Zarina: A Life in Nine Lines | Decades – Borders and Geographies is a solo show dedicated to the artistic career of Zarina Hashmi. Primarily exploring the medium of paper and her fascination towards it, the exhibition displays woodcut prints, lithographs, etchings, paper and metal cast works along with sculptural objects. Her life fraught with migration, fascination for architecture and symmetry and interaction with varied cultures shape the themes, techniques and methods in her works. The trauma of Partition and pain of un-belongingness take complex existential dimensions, through an evolved minimalism that takes history as its point of departure.  Absorbing the intensity of longing to return to an origin, and transforming the desire into a poetically minimal visual language, Zarina conjures ideas around ‘home or homeland’, which recall different times lines, places and emotional states where home is often imagined in the form of nostalgia, relationships and geographies. For instance, set of thirty-six woodcut and letterpress prints, home is a Foreign Place (1999) indicates an emotive phrase of un-belonging, where linear suggestions of a floor plan and changing phases of the moon on an axis unfold as fragments of memories. Whereas nostalgia initiated an etching, Hometown (1987), shows a subtle dividing plane that defines the earth and the sky, with pointed peaks reciprocating on both sides.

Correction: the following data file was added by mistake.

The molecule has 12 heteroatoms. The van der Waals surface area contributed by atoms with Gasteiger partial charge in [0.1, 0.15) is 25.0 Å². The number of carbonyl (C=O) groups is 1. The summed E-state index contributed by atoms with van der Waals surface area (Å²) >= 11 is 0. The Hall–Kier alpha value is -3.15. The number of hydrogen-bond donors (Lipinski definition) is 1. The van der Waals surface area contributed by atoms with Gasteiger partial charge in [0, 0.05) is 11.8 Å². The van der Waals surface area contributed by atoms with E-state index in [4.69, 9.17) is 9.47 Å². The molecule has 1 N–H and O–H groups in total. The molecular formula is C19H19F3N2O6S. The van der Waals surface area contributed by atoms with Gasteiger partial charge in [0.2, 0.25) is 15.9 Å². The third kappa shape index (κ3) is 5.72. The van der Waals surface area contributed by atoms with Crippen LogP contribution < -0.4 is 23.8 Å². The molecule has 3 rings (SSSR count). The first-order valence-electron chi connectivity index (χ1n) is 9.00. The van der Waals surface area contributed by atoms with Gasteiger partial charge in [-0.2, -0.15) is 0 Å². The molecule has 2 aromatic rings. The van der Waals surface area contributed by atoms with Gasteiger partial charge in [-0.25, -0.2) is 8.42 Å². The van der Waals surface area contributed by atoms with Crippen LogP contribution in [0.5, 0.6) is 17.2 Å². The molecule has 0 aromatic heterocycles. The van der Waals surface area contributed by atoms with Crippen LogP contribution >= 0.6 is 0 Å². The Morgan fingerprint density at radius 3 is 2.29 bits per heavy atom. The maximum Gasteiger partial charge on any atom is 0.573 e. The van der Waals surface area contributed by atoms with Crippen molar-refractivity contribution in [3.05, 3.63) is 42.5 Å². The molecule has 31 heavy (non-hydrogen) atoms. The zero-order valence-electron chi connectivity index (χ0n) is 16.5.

The show Line, Beats and Shadows presents artists Ayesha Sultana, Prabhavathi Meppayil, Lala Rukh and Sumakshi Singh and their eclectic interpretation of abstraction. Ayesha Sultana masquerades fragile paper as metal, her aesthetics drawn from the visuals of Dhaka’s shantytowns marked by disparate class conditions. On the other hand, Prabhavathi Meppayil’s works of iron and brass objects and gesso panels, marked by an economy of means harmonizes modernist practices with a reinterpreted artisanship of goldsmiths in southern India. Sumakshi Singh uses the aspects of nostalgia and memory to recreate domestic architecture using lace embroidery. In place of brick and mortar, the fragile space breathes a new life, as people inhabit the space while engaging with spectral cobwebs of past memories. Encapsulating Lala Rukh’s parallel photographic practice are a suite of six works on display, which were recorded during Lala’s travels across South Asia between 1992 and 2005. Laced with minimalism, a philosophy that she carries throughout her studio practice, each series of small works reflect time-captured tranquil topographical views of water bodies, devoid of people or beings.